Autist/hikki-psuedoNEET opinion: the "future job market" is determined by irrational CTOs who chase the whatever trendy shitware floats their fancy in the name of "early adoption". You might have better luck reasoning with the stock market than actually trying to predict what the frick they are going to want next year.
    If you cannot code, learn something, anything, and pay attention to the fundamentals as well as the language tooling. If you cannot decide what to start learning, let a random number generator return a number from 1 to 4 and pick up the documentation for Python, C, Java, or Node.js accordingly. Those aren't all the best languages, they just have resources and comfortable enough support that you can do most of anything you'd ever want to do with them.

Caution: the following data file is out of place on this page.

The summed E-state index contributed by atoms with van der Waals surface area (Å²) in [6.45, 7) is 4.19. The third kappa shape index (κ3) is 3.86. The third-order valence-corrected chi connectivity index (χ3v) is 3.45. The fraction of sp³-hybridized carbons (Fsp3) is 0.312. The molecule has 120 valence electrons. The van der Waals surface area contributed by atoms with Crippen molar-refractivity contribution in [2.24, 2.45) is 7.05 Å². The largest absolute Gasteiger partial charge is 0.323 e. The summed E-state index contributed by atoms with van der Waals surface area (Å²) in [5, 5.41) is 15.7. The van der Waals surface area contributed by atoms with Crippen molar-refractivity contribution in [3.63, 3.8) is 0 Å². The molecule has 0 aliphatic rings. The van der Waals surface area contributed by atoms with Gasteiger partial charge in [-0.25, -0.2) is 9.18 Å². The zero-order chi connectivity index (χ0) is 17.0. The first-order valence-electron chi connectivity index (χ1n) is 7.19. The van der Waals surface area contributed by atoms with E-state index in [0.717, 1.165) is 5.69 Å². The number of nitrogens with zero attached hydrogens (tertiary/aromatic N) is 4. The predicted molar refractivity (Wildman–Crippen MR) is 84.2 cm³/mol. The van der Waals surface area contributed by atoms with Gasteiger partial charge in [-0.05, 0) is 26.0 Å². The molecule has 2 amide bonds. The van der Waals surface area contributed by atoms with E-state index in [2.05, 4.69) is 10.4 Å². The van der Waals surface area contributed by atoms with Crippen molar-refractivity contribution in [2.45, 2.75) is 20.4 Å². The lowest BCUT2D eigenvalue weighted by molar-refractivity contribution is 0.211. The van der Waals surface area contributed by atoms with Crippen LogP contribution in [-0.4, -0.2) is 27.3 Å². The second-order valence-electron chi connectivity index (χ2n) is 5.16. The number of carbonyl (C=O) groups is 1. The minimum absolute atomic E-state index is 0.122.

Again, try to pay attention to how the language operates beyond syntax (you don't want to be that one beginner who "knows" JavaKotlinRubyonrailsPythonC#C but can't actually execute anything with them for jack shit) and general concepts that transcend specific languages. There's logic, variables, arrays, functions/procedures, then the file system, standard algorithms (sort, search,) standard input/output, then concurrency, object-oriented programming, memory and binary, then networking and databases, in rough order of complexity. You don't need to learn all that immediately, grasp them at your own pace. Get at least somewhat comfortable with the command line, and know at least the basics of Git and Docker/Podman (bog-standard DevOps shit that I don't think is going anywhere soon)